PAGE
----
What is typology? I remember once at a small group in my college years, I used the word, “typology,” and someone responded, “What? You can’t just put ‘ology’ at the end of a word and think it’s a study of something.” Regardless of the doubts, typology is a real thing and often acts as an important backbone in OT interpretation. Indeed, it is often key for understanding OT realities and even the NT use of OT texts. The value of typology cannot be underestimated. But, once again, what is typology?
Trying to define typology is like trying to define a shadow—it’s very difficult, because in a sense it’s something that refers not to itself, but to another thing. It’s much easier to point to a shadow and say, “that’s a shadow.” Further, definitions of typology are many—not to mention that scholars in different circles propose differing views of typology. I will stick with the traditional approach to typology.
Typology, simply stated, is the study of “types.” A “type” can be an OT person, event, or institution that foreshadows or prefigures a NT reality in which the type finds fulfillment—particularly, ultimate fulfillment in Christ’s person, work, and benefits of his accomplishment. And so, typology studies both the OT “type” that foreshadows and its NT fulfillment (i.e., the antitype). Here are six helpful definitions of typology:
Gentry and Wellum: Typology is the study of Old Testament redemptive-historical realities or “types” (persons, events, institutions) that God has specifically designed to correspond to, and predictively prefigure, their intensified antitypical fulfillment aspects . . . in the New testament redemptive history.
Beale: The study of analogical correspondences among revealed truths about persons, events, institutions, and other things within the historical framework of God’s special revelation, which, from a retrospective view, are of a prophetic nature and are escalated in their meaning.
Naselli: Typology analyzes how New Testament persons, events, and institutions (i.e., antitypes) fulfill Old Testament persons, events, and institutions (i.e., types) by repeating the Old Testament situations at a deeper, climactic level in salvation history.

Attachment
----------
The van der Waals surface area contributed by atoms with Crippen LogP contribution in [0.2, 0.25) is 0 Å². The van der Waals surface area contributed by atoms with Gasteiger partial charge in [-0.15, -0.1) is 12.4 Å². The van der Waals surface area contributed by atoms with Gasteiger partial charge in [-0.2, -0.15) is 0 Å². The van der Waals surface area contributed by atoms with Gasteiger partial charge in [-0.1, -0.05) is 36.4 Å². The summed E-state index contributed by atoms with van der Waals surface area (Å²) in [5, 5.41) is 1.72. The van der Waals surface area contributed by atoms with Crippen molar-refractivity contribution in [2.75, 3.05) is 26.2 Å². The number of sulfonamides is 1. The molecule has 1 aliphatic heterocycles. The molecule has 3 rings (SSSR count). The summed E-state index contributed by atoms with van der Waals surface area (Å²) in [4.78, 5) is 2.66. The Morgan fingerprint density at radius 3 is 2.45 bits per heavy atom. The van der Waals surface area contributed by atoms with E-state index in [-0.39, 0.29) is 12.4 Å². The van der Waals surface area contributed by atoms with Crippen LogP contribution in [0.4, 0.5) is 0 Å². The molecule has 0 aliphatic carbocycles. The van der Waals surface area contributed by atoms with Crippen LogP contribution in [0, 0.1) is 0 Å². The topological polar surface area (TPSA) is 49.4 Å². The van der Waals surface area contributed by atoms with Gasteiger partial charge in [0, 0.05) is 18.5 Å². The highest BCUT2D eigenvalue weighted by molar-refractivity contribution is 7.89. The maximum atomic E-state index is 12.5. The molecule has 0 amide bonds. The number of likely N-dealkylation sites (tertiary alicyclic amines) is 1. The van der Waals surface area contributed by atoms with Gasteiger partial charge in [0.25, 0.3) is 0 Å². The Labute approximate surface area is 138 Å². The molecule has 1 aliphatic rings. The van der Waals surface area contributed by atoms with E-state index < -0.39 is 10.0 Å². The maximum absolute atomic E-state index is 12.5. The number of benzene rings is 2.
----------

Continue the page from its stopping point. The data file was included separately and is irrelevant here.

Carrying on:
Parker: Typology is the study of how OT historical persons, events, institutions, and settings function to foreshadow, anticipate, prefigure, and predict the greater realities in the new covenant age.
Davidson: The study of certain OT salvation-historical realities (persons, events, or institutions) which God specifically designed to correspond to, and be prospective-predictive prefigurations of, their . . . absolutely escalated eschatological fulfillment aspects . . . within NT salvation history.
Now that we have a basic understanding of what typology is, we can give further details on the elements and characteristics of a “type.” Come back tomorrow (Wednesday) to see part 2.
Peter J. Gentry and Stephen J. Wellum, Kingdom through Covenant: A Biblical-Theological Understanding of the Covenants, 2nd ed. (Wheaton, IL: Crossway, 2018), 130.
G.K. Beale, Handbook on the New Testament Use of the Old Testament: Exegesis and Interpretation (Grand Rapids: Baker Academic, 2012), 14.
Andrew David Naselli, How to Understand and Apply the New Testament: Twelve Steps from Exegesis to Theology (Phillipsburg, NJ: P&R, 2017),252.
Brent E. Parker, “The Israel-Christ-Church Relationship,” in Progressive Covenantalism: Charting a Course between Dispensational and Covenant Theologies (Nashville, TN: B&H Academic, 2016), 47–48.
Davidson, Typology in Scripture, 421.